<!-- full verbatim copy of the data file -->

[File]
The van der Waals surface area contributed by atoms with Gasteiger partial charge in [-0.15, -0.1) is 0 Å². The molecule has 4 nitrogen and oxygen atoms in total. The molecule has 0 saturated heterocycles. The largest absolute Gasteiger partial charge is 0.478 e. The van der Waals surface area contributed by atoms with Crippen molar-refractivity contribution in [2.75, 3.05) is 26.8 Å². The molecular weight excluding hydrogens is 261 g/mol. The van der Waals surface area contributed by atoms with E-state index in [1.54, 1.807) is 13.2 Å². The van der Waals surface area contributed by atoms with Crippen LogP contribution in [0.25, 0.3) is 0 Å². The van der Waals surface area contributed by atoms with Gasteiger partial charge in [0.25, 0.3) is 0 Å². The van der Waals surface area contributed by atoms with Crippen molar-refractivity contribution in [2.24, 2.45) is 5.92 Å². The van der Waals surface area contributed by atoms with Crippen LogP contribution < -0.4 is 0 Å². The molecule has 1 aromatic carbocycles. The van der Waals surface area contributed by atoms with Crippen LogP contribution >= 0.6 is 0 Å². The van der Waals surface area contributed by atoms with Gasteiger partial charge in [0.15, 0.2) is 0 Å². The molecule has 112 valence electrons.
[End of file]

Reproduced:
The van der Waals surface area contributed by atoms with Gasteiger partial charge in [-0.15, -0.1) is 0 Å². The molecule has 4 nitrogen and oxygen atoms in total. The molecule has 0 saturated heterocycles. The largest absolute Gasteiger partial charge is 0.478 e. The van der Waals surface area contributed by atoms with Crippen molar-refractivity contribution in [2.75, 3.05) is 26.8 Å². The molecular weight excluding hydrogens is 261 g/mol. The van der Waals surface area contributed by atoms with E-state index in [1.54, 1.807) is 13.2 Å². The van der Waals surface area contributed by atoms with Crippen LogP contribution in [0.25, 0.3) is 0 Å². The van der Waals surface area contributed by atoms with Gasteiger partial charge in [0.25, 0.3) is 0 Å². The van der Waals surface area contributed by atoms with Crippen molar-refractivity contribution in [2.24, 2.45) is 5.92 Å². The van der Waals surface area contributed by atoms with Crippen LogP contribution < -0.4 is 0 Å². The molecule has 1 aromatic carbocycles. The van der Waals surface area contributed by atoms with Crippen LogP contribution >= 0.6 is 0 Å². The van der Waals surface area contributed by atoms with Gasteiger partial charge in [0.15, 0.2) is 0 Å². The molecule has 112 valence electrons.